Reducing harm caused by alcohol


First study published into under 18 drinkers post MUP

Research commisisoned by NHS Health Scotland found from interviews with young people under 18 years old who reported drinking alcohol that Minimum Unit Pricing did not impact on the their acquisition, consumption or related behaviours, either positively or negatively. Many of the products favoured by the young people were, on average, already being sold above 50 pence per unit before MUP was introduced.

The study found that money and price changes were not perceived to be barriers to drinking by the children and young people interviewed. The price of alcohol was not seen as an important factor in their drinking behaviour, and overall they did not report changing what they drank, how much they drank or how they obtained their alcohol, in response to price alone.

In response to the study Alison Douglas, chief executive of Alcohol Focus Scotland said, “This study provides a unique - and concerning - insight into the lives of a group of teenage drinkers and shows that the cost of alcohol is only one factor in their alcohol consumption.

“The apparent ease with which these young people are able to acquire alcohol raises serious questions about enforcement of existing licensing legislation and age-verification arrangements which are there to protect young people.  It is also deeply worrying that adults are regularly providing under 18s with drink, despite the potential effects of alcohol on brain development and on young people’s wider mental and physical health.  Parents and carers need to be made aware of the risks and the Chief Medical Officer’s advice not to drink alcohol before the age of 18. 

“The research also points to many of the products favoured by these young people as already costing more than 50p per unit, before MUP was introduced.  We also know that brands are important to children and young people whether we’re talking about clothes and trainers or indeed alcohol. More needs to be done to address the attractiveness of alcohol by controlling alcohol marketing. We hope that the upcoming consultation from the Scottish Government on restricting alcohol marketing will achieve this.”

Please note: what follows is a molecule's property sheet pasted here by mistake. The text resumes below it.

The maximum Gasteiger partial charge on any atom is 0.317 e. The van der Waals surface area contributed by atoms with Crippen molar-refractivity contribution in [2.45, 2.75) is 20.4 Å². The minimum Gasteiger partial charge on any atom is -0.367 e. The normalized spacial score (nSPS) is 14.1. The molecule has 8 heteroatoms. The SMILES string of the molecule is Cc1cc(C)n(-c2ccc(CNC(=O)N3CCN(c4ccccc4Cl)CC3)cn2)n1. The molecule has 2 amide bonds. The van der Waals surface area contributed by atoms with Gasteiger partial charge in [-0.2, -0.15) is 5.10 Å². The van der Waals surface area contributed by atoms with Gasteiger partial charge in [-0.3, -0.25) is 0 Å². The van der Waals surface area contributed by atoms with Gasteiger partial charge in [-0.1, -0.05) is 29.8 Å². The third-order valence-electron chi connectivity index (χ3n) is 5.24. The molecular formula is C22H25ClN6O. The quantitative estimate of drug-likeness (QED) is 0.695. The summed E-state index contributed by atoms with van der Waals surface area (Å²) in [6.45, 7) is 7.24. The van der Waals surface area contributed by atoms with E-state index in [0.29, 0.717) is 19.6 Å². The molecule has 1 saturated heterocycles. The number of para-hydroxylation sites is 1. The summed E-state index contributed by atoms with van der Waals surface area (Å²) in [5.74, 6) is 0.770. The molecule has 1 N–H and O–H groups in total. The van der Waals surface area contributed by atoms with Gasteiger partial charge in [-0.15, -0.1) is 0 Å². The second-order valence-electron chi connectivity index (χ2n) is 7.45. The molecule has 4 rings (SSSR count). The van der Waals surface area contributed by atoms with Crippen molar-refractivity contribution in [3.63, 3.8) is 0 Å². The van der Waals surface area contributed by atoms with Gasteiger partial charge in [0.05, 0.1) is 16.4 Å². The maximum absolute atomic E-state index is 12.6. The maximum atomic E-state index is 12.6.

The study investigated the impact of MUP on a group of fifty 13-17 year olds who reported drinking alcohol both before and after the implementation of MUP in Scotland in May 2018. Participants were asked about any changes in the price or availability of what they drink; any changes in their acquisition and consumption of alcohol; their experiences of harm after drinking; and what influences their drinking. The study was designed to help understand the lived experience of the young people who took part. It is not an assessment of the impact of MUP that is representative of all young people in Scotland.

Despite a limited awareness of the implementation of MUP, the young people interviewed report being largely price aware, and had observed changes in product price, and to a lesser extent changes in product availability.

Find out more and read the report on NHS Health Scotland's website.

The planned publication schedule for evaluation studies of minimum unit pricing (MUP), and other related studies is also available on the NHS Health Scotland website.